To this point in his career, he is averaging 25.5 points, 5.3 rebounds, 4.8 assists and 1.5 steals in 1,245 games and is a sure-fire, first ballot hall-of-famer.
3 of 12. Reserve: Larry Bird, 1979-92
Bird was a great player from the day he stepped on an NBA court until the day he was done. Even though he had physical limitations, he was nearly impossible to guard and was one of the best passing big men in league history. He was an all-star in 12 of the 13 seasons he spent in the NBA (the only season he didn't make it was a year he only played six games) and led the Celtics to three NBA Championships. He was the league MVP three times and finished as the runner-up on four other occasions. He was also named all-NBA First-Team nine times and led the league in free-throw shooting in four seasons. His most impressive statistical season came in 1987-88 when he averaged 29.9 points on 52.7 percent shooting from the field, 41.4 percent from behind the arc and 91.6 percent from the free-throw line. He also added 9.3 rebounds, 6.1 assists and 1.6 steals in 76 games.
For his career, he averaged 24.3 points, 10 rebounds, 6.3 assists and 1.7 steals in 897 games. He was inducted into the Naismith Memorial Basketball Hall of Fame in 1998.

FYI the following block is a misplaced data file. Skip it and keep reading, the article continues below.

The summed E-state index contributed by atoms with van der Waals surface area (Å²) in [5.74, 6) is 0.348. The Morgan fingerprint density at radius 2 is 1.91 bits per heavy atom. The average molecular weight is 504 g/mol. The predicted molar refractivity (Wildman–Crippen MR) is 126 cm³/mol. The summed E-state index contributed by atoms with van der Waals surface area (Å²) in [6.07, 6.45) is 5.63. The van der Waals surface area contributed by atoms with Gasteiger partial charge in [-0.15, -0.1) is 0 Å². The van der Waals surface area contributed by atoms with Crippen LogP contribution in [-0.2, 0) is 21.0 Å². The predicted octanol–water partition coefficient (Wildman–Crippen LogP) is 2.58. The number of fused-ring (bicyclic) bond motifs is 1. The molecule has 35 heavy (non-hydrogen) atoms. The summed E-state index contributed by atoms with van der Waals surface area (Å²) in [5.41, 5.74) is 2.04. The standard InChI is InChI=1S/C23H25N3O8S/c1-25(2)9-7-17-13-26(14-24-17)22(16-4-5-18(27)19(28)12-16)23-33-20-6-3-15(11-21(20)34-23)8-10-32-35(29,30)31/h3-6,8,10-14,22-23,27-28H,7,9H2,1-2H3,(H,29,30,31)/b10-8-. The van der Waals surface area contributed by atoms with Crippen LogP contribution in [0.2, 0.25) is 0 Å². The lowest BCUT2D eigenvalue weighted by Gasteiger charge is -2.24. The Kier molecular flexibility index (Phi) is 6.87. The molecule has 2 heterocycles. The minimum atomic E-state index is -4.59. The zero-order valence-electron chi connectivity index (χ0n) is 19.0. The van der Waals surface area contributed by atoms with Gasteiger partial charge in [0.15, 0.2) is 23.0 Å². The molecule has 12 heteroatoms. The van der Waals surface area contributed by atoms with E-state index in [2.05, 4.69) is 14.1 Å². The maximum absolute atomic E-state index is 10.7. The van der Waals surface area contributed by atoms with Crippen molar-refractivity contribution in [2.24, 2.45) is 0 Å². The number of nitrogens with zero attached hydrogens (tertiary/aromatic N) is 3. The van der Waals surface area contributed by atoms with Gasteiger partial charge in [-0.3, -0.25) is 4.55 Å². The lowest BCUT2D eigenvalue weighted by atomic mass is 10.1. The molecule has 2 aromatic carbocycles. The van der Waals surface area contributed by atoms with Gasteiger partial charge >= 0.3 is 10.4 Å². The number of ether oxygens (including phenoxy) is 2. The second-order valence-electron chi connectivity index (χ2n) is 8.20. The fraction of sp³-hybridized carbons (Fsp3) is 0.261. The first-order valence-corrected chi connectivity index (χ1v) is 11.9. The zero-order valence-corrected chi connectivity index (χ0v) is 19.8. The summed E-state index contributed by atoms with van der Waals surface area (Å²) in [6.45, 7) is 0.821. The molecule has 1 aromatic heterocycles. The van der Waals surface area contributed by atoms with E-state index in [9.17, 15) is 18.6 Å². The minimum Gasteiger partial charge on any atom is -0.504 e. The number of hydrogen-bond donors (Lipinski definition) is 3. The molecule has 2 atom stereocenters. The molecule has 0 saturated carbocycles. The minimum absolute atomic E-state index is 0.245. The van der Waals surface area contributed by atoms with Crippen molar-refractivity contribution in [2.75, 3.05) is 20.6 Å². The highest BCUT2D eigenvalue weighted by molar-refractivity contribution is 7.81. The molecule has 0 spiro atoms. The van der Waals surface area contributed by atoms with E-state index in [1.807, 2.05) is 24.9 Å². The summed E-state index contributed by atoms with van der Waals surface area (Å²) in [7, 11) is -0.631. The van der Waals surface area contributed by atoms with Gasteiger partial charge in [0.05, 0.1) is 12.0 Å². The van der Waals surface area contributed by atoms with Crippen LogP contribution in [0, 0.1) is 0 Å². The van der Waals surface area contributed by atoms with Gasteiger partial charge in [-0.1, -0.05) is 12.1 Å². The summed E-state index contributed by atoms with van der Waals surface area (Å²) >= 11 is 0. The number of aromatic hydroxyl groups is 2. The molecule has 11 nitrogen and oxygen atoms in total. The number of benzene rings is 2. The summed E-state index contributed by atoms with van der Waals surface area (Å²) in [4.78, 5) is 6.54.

4 of 12. Reserve: Bill Russell, 1956-69
Russell was the backbone of 11 NBA Championship teams in his 13 years in the league. Although he wasn't a prolific scorer like many of the players on the team, he is one of the games all-time greatest defenders and rebounders. Russell finished in the top three in the league in rebounding all 13 seasons and was at the top of the list five times. He was an all-star for the last 12 years of his career and was the league MVP five times. One of his most productive seasons came in 1961-62 when he averaged a career-high 18.9 points to go along with 23.6 rebounds and 4.5 assists.
For his career, he averaged 15.1 points, 22.5 rebounds and 4.3 assists in 943 games. He earned his trip to the Hall of Fame in 1975.
5 of 12. Reserve: Kareem Abdul-Jabbar, 1969-89
The master of the sky-hook could do it all on a basketball floor (other than shoot the 3). The leading scorer in NBA history could finish in the paint, knock down free-throws, pass out of the double-team and hit the offensive glass. On the other end of the floor, he was a great shot-blocker and rebounder. He was an all-star in 19 of his 20 seasons and earned six championships rings in his time with the Milwaukee Bucks and Los Angeles Lakers. He earned all-NBA First-Team honors 10 times and was the league MVP on six occasions. One of his most productive statistical seasons came with the Bucks in 1971-72 when he averaged a league-leading 34.8 points on 57.4 percent shooting from the field, 16.6 rebounds and 4.6 assists.
For his career, he averaged 24.6 points, 11.2 rebounds, 3.6 assists and 2.6 blocks in 1,560 games. He earned enshrinement in the Naismith Memorial Basketball Hall of Fame in 1995.